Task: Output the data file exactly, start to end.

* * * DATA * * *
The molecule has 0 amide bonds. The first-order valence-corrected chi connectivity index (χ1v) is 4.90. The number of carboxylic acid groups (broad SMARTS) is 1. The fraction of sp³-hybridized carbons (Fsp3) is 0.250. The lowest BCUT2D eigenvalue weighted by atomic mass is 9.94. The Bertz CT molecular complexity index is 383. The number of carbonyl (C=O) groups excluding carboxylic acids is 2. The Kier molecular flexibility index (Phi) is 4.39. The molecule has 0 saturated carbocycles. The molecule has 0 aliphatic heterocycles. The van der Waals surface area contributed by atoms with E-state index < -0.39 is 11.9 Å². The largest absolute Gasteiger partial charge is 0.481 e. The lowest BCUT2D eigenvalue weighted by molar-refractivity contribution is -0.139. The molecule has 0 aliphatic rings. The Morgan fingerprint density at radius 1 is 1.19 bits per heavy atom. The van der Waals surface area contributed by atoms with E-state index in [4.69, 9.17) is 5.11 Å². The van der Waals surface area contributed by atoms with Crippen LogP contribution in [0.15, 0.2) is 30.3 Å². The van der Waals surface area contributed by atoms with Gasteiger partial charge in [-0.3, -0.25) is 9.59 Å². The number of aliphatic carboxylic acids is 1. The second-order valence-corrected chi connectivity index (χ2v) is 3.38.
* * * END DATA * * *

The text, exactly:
The molecule has 0 amide bonds. The first-order valence-corrected chi connectivity index (χ1v) is 4.90. The number of carboxylic acid groups (broad SMARTS) is 1. The fraction of sp³-hybridized carbons (Fsp3) is 0.250. The lowest BCUT2D eigenvalue weighted by atomic mass is 9.94. The Bertz CT molecular complexity index is 383. The number of carbonyl (C=O) groups excluding carboxylic acids is 2. The Kier molecular flexibility index (Phi) is 4.39. The molecule has 0 saturated carbocycles. The molecule has 0 aliphatic heterocycles. The van der Waals surface area contributed by atoms with E-state index < -0.39 is 11.9 Å². The largest absolute Gasteiger partial charge is 0.481 e. The lowest BCUT2D eigenvalue weighted by molar-refractivity contribution is -0.139. The molecule has 0 aliphatic rings. The Morgan fingerprint density at radius 1 is 1.19 bits per heavy atom. The van der Waals surface area contributed by atoms with E-state index in [4.69, 9.17) is 5.11 Å². The van der Waals surface area contributed by atoms with Crippen LogP contribution in [0.15, 0.2) is 30.3 Å². The van der Waals surface area contributed by atoms with Gasteiger partial charge in [-0.3, -0.25) is 9.59 Å². The number of aliphatic carboxylic acids is 1. The second-order valence-corrected chi connectivity index (χ2v) is 3.38.